A joint report from Motherboard and PCMag uncovers a secretive scheme by Avast and AVG to sell user’s data to third-parties. Leaked documents provided to the publications reveal the activities of Avast subsidiary Jumpshot, which has previously done business with Microsoft, Google, IBM, Unilever, Yelp, and many others.

When installing Avast nowadays, users are asked to agree to its terms of service and privacy policy. They are then asked if they would like to share some additional data with Avast, with the following message:

“If you allow it, we’ll provide our subsidary Jumpshot Inc. with a stripped and de-identified data set derived from your browsing history for the purpose of enabling Jumpshot to analyze markets and business trends and gather other valuable insights,” it reads. “The data is fully de-identified and cannot be used to personally identify or target you. Jumpshot may share aggregated insights with its customers.”

Despite this many customers told the publications they weren’t aware that Avast and AVG were collecting their information. This may be due to its presence right after the terms of service agreement, and due to UI design that directs user’s attention to the ‘I agree’ button. The pop-up itself also doesn’t tell users the data is retained for three years and doesn’t fully explain the situations their data will be used in.

Fully Anonymous Data Is Impossible

Even so, Motherboard says it may be possible to discern a user’s identity through the data provided to third-parties. It saw a data set that included Google searches, lookups of locations and GPS coordinates, LinkedIn pages, YouTube videos, and porn site visits, down to the specific time and search term.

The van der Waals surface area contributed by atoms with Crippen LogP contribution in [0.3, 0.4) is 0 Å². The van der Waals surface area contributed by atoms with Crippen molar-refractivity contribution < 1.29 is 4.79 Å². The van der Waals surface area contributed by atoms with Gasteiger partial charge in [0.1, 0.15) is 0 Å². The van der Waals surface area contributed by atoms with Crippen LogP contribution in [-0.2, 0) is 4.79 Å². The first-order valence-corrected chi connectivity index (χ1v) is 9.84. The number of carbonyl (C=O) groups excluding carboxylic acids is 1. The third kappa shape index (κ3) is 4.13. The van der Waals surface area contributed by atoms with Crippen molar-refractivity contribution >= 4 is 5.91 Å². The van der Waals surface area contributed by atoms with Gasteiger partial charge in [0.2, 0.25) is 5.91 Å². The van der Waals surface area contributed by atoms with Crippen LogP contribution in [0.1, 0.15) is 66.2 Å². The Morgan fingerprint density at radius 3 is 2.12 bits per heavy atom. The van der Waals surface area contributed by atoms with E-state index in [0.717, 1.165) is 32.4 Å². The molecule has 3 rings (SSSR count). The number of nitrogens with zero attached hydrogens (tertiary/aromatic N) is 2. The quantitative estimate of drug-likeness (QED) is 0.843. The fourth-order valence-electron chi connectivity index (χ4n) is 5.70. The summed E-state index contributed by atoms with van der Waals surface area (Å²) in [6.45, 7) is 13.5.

Personal information such as names and email addresses are removed from the data, but that doesn’t mean it’s impossible to discern who they are. A user may visit their personal website or LinkedIn page, has a unique collection of YouTube subscriptions, and probably searches for their house on Google Maps from time to time. Avast does not change the user’s ID unless they completely re-install. Moreover, it can provide a unique timeline for each action, and advertises that it tracks every search, click, and buy on every site.

For its part, Microsoft would not comment on its purchase of products from Jumpshot, or say exactly what they were. However, it did confirm to the publications that it doesn’t currently have a relationship with the company.

For Avast and AVG, the practices are very much at odds with the messaging on the products they sell. Both companies sell VPN and anti-track services which claim to provide “true online privacy” and “stop invasive online tracking”.

“Our anti-tracking software warns you when snoopers try to follow you and stops them,” reads Avast’s Anti-track webpage.

Meanwhile, the company is doing exactly that and doesn’t warn users. In our testing, its anti-track didn’t warn about AVG or Avast collection. Its VPN webpage claims it doesn’t track the apps users use, the websites they visit, or the content they consume. While that may be true of the standalone services, there’s likely to be a significant crossover between its antivirus and VPN. In those cases, users aren’t getting the privacy they thought they paid for.